The greatest gifts are often oddly wrapped packages possessing no fancy wrapping paper, colourful ribbons or bows. I’ve been on a health journey for several years, each day, week, month and year unravelling a different adventure. There is something in having your abilities vanish then given back repeatedly that deeply embeds gratefulness in your soul. When you don’t know if your abilities are going to disappear overnight, or in a day or in an hour, you take advantage of being able to walk, dance, create, and live life passionately.  Crying tears of gratitude becomes your new norm. You learn to look at your body with awe and wonder.

My world started to change with a diagnosis of autoimmune thyroid Hashimoto’s in 2011.   I’ve got this I thought. I am a researcher. I lead a healthy life.  I’m on my way to my first 5K race.  And then more symptoms piled on top of more symptoms. My arms stopped working. My hair fell out. I had no energy. Getting healthy became a full-time job.

In 2013, my body literally started falling apart – in the middle of a body image awards ceremony. The irony. Soon after, I started stabbing myself in the face trying to get a fork to my mouth, had trouble chewing and swallowing, fell flat on my face trying to put on socks and walking became difficult. Almost overnight, my body forgot how to do everything and my brain was slipping into an abyss. I was trying to juggle a busy career running a diverse modelling agency, modelling and doing TV appearances using all of my energy trying to appear normal. I remember thinking, “I am going to be in a nursing home soon.” I felt my life completely slipping away.  I was terrified.

I discovered I have a rare disease called Gluten Ataxia which, in a nutshell, means that gluten causes an autoimmune attack in the cerebellum, the brain’s centre for motor control.  It has affected my nervous system including balance, walking, talking, eating, writing, thinking, strength, energy levels, reaction to sensory stimuli and a multitude of other issues. Healing hasn’t been as simple as being gluten-free, it has entailed lots of physiotherapy and completely changing my life to handle a multitude of health challenges.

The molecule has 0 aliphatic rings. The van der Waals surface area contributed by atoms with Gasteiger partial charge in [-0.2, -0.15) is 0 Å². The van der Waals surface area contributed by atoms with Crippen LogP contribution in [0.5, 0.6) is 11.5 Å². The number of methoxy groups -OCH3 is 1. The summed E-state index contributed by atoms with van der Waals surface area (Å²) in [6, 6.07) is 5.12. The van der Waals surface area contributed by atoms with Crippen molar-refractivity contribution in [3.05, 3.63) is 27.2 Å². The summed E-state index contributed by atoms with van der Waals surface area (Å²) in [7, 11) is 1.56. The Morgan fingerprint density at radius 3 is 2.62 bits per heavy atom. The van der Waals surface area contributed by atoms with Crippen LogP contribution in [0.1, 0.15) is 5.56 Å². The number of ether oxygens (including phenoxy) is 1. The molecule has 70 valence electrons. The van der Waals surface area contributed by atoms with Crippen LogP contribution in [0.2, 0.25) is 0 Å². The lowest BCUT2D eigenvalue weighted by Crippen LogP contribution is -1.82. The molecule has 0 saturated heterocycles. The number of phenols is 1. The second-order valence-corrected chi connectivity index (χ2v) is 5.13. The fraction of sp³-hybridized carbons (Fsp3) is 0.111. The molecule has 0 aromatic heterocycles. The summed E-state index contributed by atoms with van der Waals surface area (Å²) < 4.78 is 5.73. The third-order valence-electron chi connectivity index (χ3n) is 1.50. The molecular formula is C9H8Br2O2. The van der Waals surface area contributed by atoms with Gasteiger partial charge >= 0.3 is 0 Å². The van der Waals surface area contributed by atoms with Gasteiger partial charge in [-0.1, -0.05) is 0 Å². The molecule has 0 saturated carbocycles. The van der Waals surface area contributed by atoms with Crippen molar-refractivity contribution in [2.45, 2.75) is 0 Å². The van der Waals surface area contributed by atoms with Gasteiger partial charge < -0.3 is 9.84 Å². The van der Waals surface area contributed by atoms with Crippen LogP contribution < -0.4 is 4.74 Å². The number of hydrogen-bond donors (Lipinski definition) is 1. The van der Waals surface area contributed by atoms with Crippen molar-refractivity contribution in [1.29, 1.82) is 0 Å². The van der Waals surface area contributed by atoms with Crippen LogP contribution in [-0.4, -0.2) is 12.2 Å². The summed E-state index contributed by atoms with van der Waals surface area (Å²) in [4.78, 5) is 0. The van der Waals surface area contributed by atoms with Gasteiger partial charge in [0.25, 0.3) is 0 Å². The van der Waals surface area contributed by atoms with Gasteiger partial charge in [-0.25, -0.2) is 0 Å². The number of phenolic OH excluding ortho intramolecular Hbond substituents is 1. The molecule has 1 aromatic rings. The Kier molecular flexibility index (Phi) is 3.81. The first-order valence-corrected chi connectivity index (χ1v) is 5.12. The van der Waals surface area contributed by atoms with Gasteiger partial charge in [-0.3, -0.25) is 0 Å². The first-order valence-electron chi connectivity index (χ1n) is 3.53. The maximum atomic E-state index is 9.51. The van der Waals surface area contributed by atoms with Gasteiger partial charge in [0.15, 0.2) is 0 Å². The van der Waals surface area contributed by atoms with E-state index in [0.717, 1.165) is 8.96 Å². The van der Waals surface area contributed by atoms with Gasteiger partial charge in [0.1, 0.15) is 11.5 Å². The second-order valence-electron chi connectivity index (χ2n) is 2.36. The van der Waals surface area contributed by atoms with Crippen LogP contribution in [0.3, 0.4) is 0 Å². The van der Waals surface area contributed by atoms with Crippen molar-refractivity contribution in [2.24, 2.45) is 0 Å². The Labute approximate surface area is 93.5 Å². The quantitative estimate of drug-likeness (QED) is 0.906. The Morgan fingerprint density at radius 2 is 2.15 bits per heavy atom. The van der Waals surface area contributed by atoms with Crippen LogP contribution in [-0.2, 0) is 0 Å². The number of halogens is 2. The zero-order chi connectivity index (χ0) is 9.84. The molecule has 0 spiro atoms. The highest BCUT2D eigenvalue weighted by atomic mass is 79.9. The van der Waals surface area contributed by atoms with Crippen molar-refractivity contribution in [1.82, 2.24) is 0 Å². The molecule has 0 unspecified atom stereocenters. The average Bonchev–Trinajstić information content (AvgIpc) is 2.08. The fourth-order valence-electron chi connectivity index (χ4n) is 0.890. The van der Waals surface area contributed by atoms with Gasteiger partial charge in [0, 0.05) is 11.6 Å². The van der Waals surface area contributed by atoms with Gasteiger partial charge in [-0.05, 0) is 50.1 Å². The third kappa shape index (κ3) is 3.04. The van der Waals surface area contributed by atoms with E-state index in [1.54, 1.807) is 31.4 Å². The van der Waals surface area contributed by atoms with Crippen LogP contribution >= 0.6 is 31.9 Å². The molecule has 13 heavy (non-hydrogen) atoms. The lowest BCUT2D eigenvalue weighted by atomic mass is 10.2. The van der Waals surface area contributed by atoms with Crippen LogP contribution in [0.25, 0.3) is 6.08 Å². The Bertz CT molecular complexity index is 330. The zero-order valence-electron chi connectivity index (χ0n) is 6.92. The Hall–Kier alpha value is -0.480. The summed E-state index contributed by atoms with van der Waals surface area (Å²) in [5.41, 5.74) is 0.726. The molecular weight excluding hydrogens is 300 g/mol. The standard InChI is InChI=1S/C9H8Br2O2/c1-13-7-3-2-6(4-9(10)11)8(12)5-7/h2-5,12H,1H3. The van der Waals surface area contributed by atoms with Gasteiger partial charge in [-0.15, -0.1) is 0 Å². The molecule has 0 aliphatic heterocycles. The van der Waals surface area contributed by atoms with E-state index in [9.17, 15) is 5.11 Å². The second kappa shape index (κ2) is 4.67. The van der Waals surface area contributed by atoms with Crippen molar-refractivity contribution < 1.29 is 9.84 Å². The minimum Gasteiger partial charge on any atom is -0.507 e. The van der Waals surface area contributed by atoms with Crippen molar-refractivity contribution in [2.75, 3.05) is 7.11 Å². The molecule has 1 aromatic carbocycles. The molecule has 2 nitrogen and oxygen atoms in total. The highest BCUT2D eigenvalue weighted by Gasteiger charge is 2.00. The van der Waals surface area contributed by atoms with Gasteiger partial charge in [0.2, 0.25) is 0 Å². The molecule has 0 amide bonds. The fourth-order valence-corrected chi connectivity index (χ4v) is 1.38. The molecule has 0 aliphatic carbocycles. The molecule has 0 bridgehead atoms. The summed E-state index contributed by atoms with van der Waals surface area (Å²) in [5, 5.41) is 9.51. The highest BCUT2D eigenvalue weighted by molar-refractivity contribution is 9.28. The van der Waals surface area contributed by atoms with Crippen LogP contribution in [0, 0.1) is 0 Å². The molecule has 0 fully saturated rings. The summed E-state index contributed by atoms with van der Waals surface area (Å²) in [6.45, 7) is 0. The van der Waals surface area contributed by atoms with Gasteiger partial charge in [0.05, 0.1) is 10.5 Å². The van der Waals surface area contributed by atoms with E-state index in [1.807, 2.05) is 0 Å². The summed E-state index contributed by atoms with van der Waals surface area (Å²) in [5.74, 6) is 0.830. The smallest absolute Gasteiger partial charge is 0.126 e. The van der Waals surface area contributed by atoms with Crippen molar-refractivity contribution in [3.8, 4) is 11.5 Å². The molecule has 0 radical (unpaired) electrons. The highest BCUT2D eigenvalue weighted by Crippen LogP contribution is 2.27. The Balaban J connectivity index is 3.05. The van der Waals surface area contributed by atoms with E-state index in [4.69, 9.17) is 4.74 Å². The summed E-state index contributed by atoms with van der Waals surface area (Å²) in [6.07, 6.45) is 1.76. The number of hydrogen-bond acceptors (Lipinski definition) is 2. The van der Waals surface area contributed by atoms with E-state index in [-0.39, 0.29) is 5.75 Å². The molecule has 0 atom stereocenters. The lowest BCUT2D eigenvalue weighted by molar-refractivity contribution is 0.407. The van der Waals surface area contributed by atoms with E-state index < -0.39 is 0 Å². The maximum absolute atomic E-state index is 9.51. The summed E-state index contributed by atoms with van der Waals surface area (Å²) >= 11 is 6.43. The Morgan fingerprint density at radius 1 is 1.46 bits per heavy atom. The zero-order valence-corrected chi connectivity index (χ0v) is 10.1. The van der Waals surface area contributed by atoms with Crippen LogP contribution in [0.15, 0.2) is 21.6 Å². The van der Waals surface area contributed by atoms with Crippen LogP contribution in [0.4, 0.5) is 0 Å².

When every moment of every day becomes a careful calculation of energy, it creates the ultimate lessons in patience, appreciation and body love.  When your body stops working, it feels like the end of the world, but when your brain also stops functioning, you find yourself getting down to what is really important in your life, what makes your heart sing, what you need to feel complete, what you would be willing to give up to have something else put back in.  You realize everyday “little things” are in fact enormous sources of pleasure and that being able to express yourself is vitally important to being human.  You quickly learn what you want in a “perfect” day. Life gets simplified and you find sheer beauty in that simplicity.

The trauma of my hair falling out in clumps seems almost trivial to me now as I give thanks regularly for a brain that continues to function better, for legs that move and for the many times I staved off using a motorized wheelchair, for having the strength to clear the snow off my car, for being able to meditatively close my eyes in the shower without falling over, for being able to leave my home and be social without sounds and colours hurting and making me nauseous, for being able to spend more time with the people I love and admire.

I appreciate the multitude of gifts my body gives me every day that I used to take for granted. On February 1st, I was able to do one push-up again after six years of regularly trying. I bellowed with joy and then sobbed from sheer gratitude, joy and wonder. It was, by far, one of my life’s proudest moments.

The experience I once thought of as the greatest curse, has, in fact, been revealed as the most precious gift.  My weight, size, what I look like in a bathing suit, lumps, bumps, scars… I don’t care.  I can walk. I can use my words to tell the world who I am.  I can simply go to a coffee shop.  I have the strength to scoop my nieces up in big bear hugs.  That’s all that really matters.

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